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Bahamas Social Security Programmes Well-Received

WASHINGTON, DC – Minister of State for Labour and Social Development, Loretta Butler-Turner, said the national training and retraining programme implemented by the Government of The Bahamas had been very well received in the hemisphere, and is in fact being touted among the region’s “best practices” by the International Labour Organisation (ILO).

The minister was in DC for a week of meetings, ending with the Inter-American Development Bank (IDB) “Regional Dialogue For Labour Markets And Social Security Policy. At those meetings, she reported on the implementation of an unemployment benefits programme in The Bahamas that saw more than $16.4 million shelled out in its first four months, and a retraining programme with an 80 percent completion rate.

The minister discussed aspects of the government’s labour and social agenda, with special emphasis on programmes and initiatives aimed at ameliorating the worst effects of the financial crisis since mid 2008. That crisis, she said, rocked the three pillars of the Bahamian economy – tourism, financial services and construction – and led to a severe economic downturn.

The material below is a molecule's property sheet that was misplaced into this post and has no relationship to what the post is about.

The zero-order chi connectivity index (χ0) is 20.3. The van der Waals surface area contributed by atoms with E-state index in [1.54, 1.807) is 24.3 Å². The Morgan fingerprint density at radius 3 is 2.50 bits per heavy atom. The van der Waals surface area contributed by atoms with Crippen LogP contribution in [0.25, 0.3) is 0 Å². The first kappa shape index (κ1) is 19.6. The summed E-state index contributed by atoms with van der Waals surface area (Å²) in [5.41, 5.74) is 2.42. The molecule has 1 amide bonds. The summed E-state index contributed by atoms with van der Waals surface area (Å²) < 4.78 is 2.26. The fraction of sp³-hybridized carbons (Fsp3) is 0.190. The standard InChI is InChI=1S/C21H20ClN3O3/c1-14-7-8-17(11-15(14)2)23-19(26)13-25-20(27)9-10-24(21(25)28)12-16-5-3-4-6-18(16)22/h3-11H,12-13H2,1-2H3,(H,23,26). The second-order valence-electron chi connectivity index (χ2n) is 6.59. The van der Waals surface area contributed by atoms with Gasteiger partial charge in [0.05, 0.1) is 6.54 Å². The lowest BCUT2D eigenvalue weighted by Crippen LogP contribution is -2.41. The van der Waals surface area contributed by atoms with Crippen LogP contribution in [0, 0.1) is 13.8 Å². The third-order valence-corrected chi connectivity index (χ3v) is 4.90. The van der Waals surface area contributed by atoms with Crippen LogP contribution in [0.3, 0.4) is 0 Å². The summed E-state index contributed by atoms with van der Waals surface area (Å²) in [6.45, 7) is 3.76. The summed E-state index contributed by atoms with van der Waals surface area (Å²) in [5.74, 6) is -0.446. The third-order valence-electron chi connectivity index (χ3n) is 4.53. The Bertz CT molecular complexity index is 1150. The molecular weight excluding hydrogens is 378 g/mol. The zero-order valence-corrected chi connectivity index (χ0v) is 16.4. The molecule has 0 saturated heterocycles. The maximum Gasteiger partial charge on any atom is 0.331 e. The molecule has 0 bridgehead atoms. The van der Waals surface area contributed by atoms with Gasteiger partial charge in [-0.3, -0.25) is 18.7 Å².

“The magnitude of the crisis became obvious when we began to see massive lay-offs at large hotel properties and double digit unemployment,” Mrs. Turner said.

“These events were followed by an increasing number of requests for all forms of social assistance.”

Faced with this, the minister said, the government initiated dialogue with its social partners. Some time ago, the government had introduced the Tripartite Forum on Labour (TRIFOR), which brought together representatives from government, the employers’ confederation, unions, The Bahamas Chamber of Commerce and other non-governmental organisations to discuss issues related to labour.